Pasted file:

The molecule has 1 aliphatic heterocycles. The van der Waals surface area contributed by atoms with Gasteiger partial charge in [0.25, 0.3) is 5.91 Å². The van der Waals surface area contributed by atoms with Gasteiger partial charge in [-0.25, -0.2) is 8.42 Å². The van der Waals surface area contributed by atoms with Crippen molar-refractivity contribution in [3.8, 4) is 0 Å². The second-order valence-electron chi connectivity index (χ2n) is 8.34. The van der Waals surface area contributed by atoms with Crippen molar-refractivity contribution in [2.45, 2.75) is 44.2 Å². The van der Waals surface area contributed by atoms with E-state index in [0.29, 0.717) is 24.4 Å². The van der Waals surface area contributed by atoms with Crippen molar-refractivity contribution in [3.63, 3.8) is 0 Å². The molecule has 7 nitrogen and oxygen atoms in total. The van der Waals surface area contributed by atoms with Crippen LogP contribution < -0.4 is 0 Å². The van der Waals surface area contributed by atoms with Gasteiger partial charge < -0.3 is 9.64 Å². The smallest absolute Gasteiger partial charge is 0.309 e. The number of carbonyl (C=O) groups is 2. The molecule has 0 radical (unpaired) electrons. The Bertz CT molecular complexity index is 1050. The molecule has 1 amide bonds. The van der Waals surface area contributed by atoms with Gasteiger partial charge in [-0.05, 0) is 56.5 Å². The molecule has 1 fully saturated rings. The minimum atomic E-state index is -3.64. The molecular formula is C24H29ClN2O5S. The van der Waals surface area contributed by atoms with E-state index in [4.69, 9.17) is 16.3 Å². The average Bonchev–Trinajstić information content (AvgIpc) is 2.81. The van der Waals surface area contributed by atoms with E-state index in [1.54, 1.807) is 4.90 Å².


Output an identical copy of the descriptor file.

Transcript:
The molecule has 1 aliphatic heterocycles. The van der Waals surface area contributed by atoms with Gasteiger partial charge in [0.25, 0.3) is 5.91 Å². The van der Waals surface area contributed by atoms with Gasteiger partial charge in [-0.25, -0.2) is 8.42 Å². The van der Waals surface area contributed by atoms with Crippen molar-refractivity contribution in [3.8, 4) is 0 Å². The second-order valence-electron chi connectivity index (χ2n) is 8.34. The van der Waals surface area contributed by atoms with Crippen molar-refractivity contribution in [2.45, 2.75) is 44.2 Å². The van der Waals surface area contributed by atoms with E-state index in [0.29, 0.717) is 24.4 Å². The van der Waals surface area contributed by atoms with Crippen molar-refractivity contribution in [3.63, 3.8) is 0 Å². The molecule has 7 nitrogen and oxygen atoms in total. The van der Waals surface area contributed by atoms with Crippen LogP contribution < -0.4 is 0 Å². The van der Waals surface area contributed by atoms with Gasteiger partial charge < -0.3 is 9.64 Å². The smallest absolute Gasteiger partial charge is 0.309 e. The number of carbonyl (C=O) groups is 2. The molecule has 0 radical (unpaired) electrons. The Bertz CT molecular complexity index is 1050. The molecule has 1 amide bonds. The van der Waals surface area contributed by atoms with Gasteiger partial charge in [-0.05, 0) is 56.5 Å². The molecule has 1 fully saturated rings. The minimum atomic E-state index is -3.64. The molecular formula is C24H29ClN2O5S. The van der Waals surface area contributed by atoms with E-state index in [4.69, 9.17) is 16.3 Å². The average Bonchev–Trinajstić information content (AvgIpc) is 2.81. The van der Waals surface area contributed by atoms with E-state index in [1.54, 1.807) is 4.90 Å².